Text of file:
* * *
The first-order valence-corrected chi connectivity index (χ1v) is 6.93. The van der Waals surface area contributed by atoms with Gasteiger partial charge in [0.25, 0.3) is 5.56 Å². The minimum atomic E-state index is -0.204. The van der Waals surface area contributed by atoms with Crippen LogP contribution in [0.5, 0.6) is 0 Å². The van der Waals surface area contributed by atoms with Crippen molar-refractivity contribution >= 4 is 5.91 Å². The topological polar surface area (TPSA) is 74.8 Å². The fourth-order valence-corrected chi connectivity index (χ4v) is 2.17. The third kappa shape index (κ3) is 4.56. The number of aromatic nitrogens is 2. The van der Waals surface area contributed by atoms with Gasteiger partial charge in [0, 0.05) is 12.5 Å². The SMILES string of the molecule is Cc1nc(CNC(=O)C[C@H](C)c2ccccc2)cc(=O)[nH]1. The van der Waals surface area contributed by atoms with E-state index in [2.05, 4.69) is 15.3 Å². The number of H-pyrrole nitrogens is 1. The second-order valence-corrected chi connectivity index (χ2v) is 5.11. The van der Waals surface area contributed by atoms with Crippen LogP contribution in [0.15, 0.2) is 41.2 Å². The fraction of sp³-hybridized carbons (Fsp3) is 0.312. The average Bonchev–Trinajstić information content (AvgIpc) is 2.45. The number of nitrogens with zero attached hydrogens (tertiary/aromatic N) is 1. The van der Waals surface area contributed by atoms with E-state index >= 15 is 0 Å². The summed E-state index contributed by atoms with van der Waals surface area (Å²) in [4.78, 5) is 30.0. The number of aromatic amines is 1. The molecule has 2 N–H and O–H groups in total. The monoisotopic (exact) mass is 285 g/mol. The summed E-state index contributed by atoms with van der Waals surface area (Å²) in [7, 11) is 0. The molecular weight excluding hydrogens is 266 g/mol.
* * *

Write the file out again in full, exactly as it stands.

The first-order valence-corrected chi connectivity index (χ1v) is 6.93. The van der Waals surface area contributed by atoms with Gasteiger partial charge in [0.25, 0.3) is 5.56 Å². The minimum atomic E-state index is -0.204. The van der Waals surface area contributed by atoms with Crippen LogP contribution in [0.5, 0.6) is 0 Å². The van der Waals surface area contributed by atoms with Crippen molar-refractivity contribution >= 4 is 5.91 Å². The topological polar surface area (TPSA) is 74.8 Å². The fourth-order valence-corrected chi connectivity index (χ4v) is 2.17. The third kappa shape index (κ3) is 4.56. The number of aromatic nitrogens is 2. The van der Waals surface area contributed by atoms with Gasteiger partial charge in [0, 0.05) is 12.5 Å². The SMILES string of the molecule is Cc1nc(CNC(=O)C[C@H](C)c2ccccc2)cc(=O)[nH]1. The van der Waals surface area contributed by atoms with E-state index in [2.05, 4.69) is 15.3 Å². The number of H-pyrrole nitrogens is 1. The second-order valence-corrected chi connectivity index (χ2v) is 5.11. The van der Waals surface area contributed by atoms with Crippen LogP contribution in [0.15, 0.2) is 41.2 Å². The fraction of sp³-hybridized carbons (Fsp3) is 0.312. The average Bonchev–Trinajstić information content (AvgIpc) is 2.45. The number of nitrogens with zero attached hydrogens (tertiary/aromatic N) is 1. The van der Waals surface area contributed by atoms with E-state index >= 15 is 0 Å². The summed E-state index contributed by atoms with van der Waals surface area (Å²) in [4.78, 5) is 30.0. The number of aromatic amines is 1. The molecule has 2 N–H and O–H groups in total. The monoisotopic (exact) mass is 285 g/mol. The summed E-state index contributed by atoms with van der Waals surface area (Å²) in [7, 11) is 0. The molecular weight excluding hydrogens is 266 g/mol.